# The Concept and importance of pH Scale

Do you know what is pH Scale and for what purpose is it used? Who invented pH scale and when? What is the value of pH scale? Let us find out!
What is pH scale

in 1909 S.P.L Sorenson, a Danish biochemist devised a scale known as pH to represents the H+ ion concentration of an aqueous solution. The pH value of any solution is a number that simply represents the acidity and basicity of the solution. The pH value of any solution is numerically equal to the logarithm of the inverse of the hydrogen ion (H+) concentration. Hence, the pH solution is referred to as the negative logarithm of hydrogen ion.

Let us tell you that pH stands for 'potential of Hydrogen' which measures the acidity or alkalinity of water-soluble substances. It is measured with a logarithmic scale known as pH.

Do you know what is acid and base?
An acid is a substance that donates hydrogen ions that is when in a solution there are more hydrogen ions than hydroxide ions, the solution will be acidic.
A base is a substance that accepts hydrogen ions that is when in a solution there are more hydroxide ions than hydrogen ions, the solution will be alkaline.
The pH value of any solution is numerically equal to the logarithm of the inverse of the hydrogen ion (H+) concentration. Hence, the pH solution is referred to as the negative logarithm of hydrogen ion.

pH = -log [H+]

= log 1/ [H+]

The basic concept of pH value

• pH of Neutral Solution (Pure Water): pH of water is 7. Whenever the pH of a solution is 7, it will be a neutral solution. Such a solution will have no effect on any litmus solution or any other indicator.
• pH of an Acidic Solution: All the acidic solutions have a pH of less than 7. So, whenever a solution has a pH less than 7, it will be acidic in nature and it will turn blue litmus into the red as well as methyl orange pink and phenolphthalein colourless.
• pH of a basic solution: All the alkaline solution has a pH of more than 7. So, whenever a solution has more than 7 values then it will be basic in nature and it will turn red litmus to blue, methyl orange to yellow and phenolphthalein to pink.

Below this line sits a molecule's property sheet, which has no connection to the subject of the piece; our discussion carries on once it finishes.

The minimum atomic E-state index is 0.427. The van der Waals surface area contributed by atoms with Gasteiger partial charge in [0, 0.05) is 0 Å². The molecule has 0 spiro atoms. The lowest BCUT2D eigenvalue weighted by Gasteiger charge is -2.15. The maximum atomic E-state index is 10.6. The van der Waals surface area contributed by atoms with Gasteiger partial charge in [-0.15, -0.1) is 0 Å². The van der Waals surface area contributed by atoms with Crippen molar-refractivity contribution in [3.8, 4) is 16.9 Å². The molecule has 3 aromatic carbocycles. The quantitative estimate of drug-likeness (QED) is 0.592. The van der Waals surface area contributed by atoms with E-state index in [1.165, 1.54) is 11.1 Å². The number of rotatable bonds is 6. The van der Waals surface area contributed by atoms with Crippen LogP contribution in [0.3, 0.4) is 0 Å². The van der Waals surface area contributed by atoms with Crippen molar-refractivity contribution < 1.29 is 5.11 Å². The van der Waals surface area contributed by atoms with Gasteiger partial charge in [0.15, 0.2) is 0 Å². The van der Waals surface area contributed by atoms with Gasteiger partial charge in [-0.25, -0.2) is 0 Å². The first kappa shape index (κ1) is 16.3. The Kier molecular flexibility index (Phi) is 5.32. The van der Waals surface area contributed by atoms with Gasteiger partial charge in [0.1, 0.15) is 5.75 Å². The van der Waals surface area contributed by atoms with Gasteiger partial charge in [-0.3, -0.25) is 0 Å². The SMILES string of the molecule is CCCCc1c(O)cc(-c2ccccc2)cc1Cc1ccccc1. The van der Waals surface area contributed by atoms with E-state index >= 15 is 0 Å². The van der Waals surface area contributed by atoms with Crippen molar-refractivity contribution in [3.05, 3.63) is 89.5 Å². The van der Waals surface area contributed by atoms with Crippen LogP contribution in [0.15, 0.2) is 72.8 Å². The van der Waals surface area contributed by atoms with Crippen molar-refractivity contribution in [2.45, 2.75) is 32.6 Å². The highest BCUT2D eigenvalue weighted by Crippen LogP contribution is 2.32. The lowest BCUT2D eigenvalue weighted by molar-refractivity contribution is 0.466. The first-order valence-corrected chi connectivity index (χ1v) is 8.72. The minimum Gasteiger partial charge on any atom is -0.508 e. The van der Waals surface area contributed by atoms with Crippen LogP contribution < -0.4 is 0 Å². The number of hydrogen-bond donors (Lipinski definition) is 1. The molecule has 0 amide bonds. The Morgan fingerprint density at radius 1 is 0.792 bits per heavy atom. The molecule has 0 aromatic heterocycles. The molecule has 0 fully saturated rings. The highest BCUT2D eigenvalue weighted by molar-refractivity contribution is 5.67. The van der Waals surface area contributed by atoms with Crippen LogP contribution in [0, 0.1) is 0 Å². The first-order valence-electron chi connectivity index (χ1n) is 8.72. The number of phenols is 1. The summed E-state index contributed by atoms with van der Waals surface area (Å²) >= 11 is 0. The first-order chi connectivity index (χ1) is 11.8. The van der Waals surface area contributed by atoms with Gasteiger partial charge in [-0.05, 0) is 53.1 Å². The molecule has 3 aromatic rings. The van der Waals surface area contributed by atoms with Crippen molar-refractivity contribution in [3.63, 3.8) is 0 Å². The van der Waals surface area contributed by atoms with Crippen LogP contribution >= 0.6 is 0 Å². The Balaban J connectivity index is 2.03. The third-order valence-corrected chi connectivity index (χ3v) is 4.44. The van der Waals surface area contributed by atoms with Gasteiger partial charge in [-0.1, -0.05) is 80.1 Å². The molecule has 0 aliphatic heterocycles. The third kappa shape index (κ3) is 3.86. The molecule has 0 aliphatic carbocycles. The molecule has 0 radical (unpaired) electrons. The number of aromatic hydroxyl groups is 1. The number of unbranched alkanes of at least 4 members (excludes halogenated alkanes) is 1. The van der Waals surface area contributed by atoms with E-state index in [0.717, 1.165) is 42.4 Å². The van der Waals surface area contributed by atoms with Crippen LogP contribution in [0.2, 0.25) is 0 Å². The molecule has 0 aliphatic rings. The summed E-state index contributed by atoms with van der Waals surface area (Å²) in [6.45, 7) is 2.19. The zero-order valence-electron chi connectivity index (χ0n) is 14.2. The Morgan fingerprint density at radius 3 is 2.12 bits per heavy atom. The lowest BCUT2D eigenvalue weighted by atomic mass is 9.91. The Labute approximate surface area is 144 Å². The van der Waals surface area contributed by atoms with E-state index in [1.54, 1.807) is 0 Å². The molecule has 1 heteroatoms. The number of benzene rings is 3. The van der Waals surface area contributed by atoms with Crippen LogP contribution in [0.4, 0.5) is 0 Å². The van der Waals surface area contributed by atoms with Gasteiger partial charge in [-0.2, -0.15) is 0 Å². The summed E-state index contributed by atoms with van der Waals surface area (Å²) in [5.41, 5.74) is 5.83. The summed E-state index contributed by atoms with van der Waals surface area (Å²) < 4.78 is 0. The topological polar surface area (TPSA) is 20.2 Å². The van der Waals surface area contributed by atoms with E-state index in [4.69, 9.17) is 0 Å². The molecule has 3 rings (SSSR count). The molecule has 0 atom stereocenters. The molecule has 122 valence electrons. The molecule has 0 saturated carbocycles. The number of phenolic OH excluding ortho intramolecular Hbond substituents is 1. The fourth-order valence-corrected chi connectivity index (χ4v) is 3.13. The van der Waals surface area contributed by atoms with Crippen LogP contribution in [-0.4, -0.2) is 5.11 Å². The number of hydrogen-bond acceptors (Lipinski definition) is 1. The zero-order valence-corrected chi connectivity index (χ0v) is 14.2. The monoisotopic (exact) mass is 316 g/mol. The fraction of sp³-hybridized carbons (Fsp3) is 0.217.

Source: www.kangensui.us

 pH values of the common substance from our daily life Solution pH Solution pH Conic HCl 0 Saliva (before meal) 7.4 Oil HCl 1.0 Saliva (after meal) 5.8 Gastric Juice 1.4 Blood 7.4 Lemon Juice 2.5 Eggs 7.8 Vinegar 4.0 Toothpaste 8.0 Tomato Juice 4.1 Baking Soda Solution 8.5 Coffee 5.0 Washing Soda Solution 9.0 Soft Drink 6.0 Milk of Magnesia 10.5 Milk 6.5 Household Ammonia 11.6 Pure Water 7.0 Dilute Sodium Hydroxide 13.0 Concentrated Sodium Hydroxide 14

Things to remember about pH Value and concentration

• An acid solution having low pH is stronger than another solution having higher pH values. A solution having pH of 2 is stronger than a solution having pH of 5.
• An alkali solution having a higher pH value is stronger than a solution of pH 10.
•  Very Strong acids solution can have pH values less than zero and very strong basic solutions can pH greater than 14.

Universal Indicator of colour at pH scale

It is a mixture of different indicators (or dyes) which gives different colours at different pH values of the entire pH scale. The colour produced by universal indicators at various pH values are given in the table below:

 Colour pH Colour pH Dark Red 0 Greenish Yellow 8 Red 1 Blue 9 Red 2 Navy Blue 10 Orange Red 3 Purple 11 Orange 4 Dark Purple 12 Orange Yellow 5 Violet 13 Greenish Yellow 6 Violet 14 Green 7

Importance of pH

• In Agriculture: By determining the pH of the soil. We can find whether it is acidic or alkaline. This helps in deciding the type of fertilizer to be used and the types of crops to sown.
• In Biological process: By knowing pH we can adjust the medium of biological processes like fermentation, enzyme hydrolysis, sterilization etc.
• In corrosion research: By measuring the pH of sea-water, the effect of alkaline sea-water on the material used for building ships and submarines is studied.

Buffer Solution

A Buffer Solution or a buffer is defined as a solution whose pH does not change when small amount of an acid or base is added in it. It is used as a means of keeping pH at a nearly constant value in a wide variety of chemical applications. Many life forms thrive only in a relatively small pH range so they utilize a buffer solution to maintain a constant pH. In nature, the bicarbonate buffering system is used to regulate the pH of blood. The solution of Sodium Acetete and Acetic acid is an example of an effective buffer solution. The solution in which buffer solution is accomodated that works like an extremely slow acid.

How Ionic Compounds are formed?

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